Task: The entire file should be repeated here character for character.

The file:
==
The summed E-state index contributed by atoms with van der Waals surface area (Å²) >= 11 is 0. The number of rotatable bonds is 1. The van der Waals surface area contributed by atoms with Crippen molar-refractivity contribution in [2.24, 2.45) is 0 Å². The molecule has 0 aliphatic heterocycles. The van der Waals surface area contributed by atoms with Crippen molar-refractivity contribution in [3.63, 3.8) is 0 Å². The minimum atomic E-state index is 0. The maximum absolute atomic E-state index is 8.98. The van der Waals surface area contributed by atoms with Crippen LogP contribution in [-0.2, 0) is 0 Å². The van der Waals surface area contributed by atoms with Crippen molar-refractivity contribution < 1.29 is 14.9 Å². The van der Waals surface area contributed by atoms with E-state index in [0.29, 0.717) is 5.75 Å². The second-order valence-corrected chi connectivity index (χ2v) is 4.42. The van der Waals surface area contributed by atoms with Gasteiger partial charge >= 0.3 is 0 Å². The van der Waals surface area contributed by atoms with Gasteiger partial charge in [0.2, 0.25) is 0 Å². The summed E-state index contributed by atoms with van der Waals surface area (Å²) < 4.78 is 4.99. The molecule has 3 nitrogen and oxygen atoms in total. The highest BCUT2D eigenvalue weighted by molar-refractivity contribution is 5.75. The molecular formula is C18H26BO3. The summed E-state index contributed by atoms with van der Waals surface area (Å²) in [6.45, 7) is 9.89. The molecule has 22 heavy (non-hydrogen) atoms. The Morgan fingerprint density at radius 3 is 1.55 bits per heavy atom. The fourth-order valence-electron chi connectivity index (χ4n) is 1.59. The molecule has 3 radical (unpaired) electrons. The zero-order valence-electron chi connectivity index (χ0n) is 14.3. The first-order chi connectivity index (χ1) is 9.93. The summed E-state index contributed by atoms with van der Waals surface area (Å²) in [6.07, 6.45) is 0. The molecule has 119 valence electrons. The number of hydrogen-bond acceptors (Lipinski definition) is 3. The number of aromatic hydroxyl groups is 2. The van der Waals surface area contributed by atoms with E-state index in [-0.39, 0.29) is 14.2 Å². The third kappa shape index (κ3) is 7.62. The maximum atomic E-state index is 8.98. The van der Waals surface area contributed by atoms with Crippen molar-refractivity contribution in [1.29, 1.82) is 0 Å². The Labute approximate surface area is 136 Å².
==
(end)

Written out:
The summed E-state index contributed by atoms with van der Waals surface area (Å²) >= 11 is 0. The number of rotatable bonds is 1. The van der Waals surface area contributed by atoms with Crippen molar-refractivity contribution in [2.24, 2.45) is 0 Å². The molecule has 0 aliphatic heterocycles. The van der Waals surface area contributed by atoms with Crippen molar-refractivity contribution in [3.63, 3.8) is 0 Å². The minimum atomic E-state index is 0. The maximum absolute atomic E-state index is 8.98. The van der Waals surface area contributed by atoms with Crippen LogP contribution in [-0.2, 0) is 0 Å². The van der Waals surface area contributed by atoms with Crippen molar-refractivity contribution < 1.29 is 14.9 Å². The van der Waals surface area contributed by atoms with E-state index in [0.29, 0.717) is 5.75 Å². The second-order valence-corrected chi connectivity index (χ2v) is 4.42. The van der Waals surface area contributed by atoms with Gasteiger partial charge >= 0.3 is 0 Å². The van der Waals surface area contributed by atoms with Gasteiger partial charge in [0.2, 0.25) is 0 Å². The summed E-state index contributed by atoms with van der Waals surface area (Å²) < 4.78 is 4.99. The molecule has 3 nitrogen and oxygen atoms in total. The highest BCUT2D eigenvalue weighted by molar-refractivity contribution is 5.75. The molecular formula is C18H26BO3. The summed E-state index contributed by atoms with van der Waals surface area (Å²) in [6.45, 7) is 9.89. The molecule has 22 heavy (non-hydrogen) atoms. The Morgan fingerprint density at radius 3 is 1.55 bits per heavy atom. The fourth-order valence-electron chi connectivity index (χ4n) is 1.59. The molecule has 3 radical (unpaired) electrons. The zero-order valence-electron chi connectivity index (χ0n) is 14.3. The first-order chi connectivity index (χ1) is 9.93. The summed E-state index contributed by atoms with van der Waals surface area (Å²) in [6.07, 6.45) is 0. The molecule has 119 valence electrons. The number of hydrogen-bond acceptors (Lipinski definition) is 3. The number of aromatic hydroxyl groups is 2. The van der Waals surface area contributed by atoms with E-state index in [-0.39, 0.29) is 14.2 Å². The third kappa shape index (κ3) is 7.62. The maximum atomic E-state index is 8.98. The van der Waals surface area contributed by atoms with Crippen molar-refractivity contribution in [1.29, 1.82) is 0 Å². The Labute approximate surface area is 136 Å².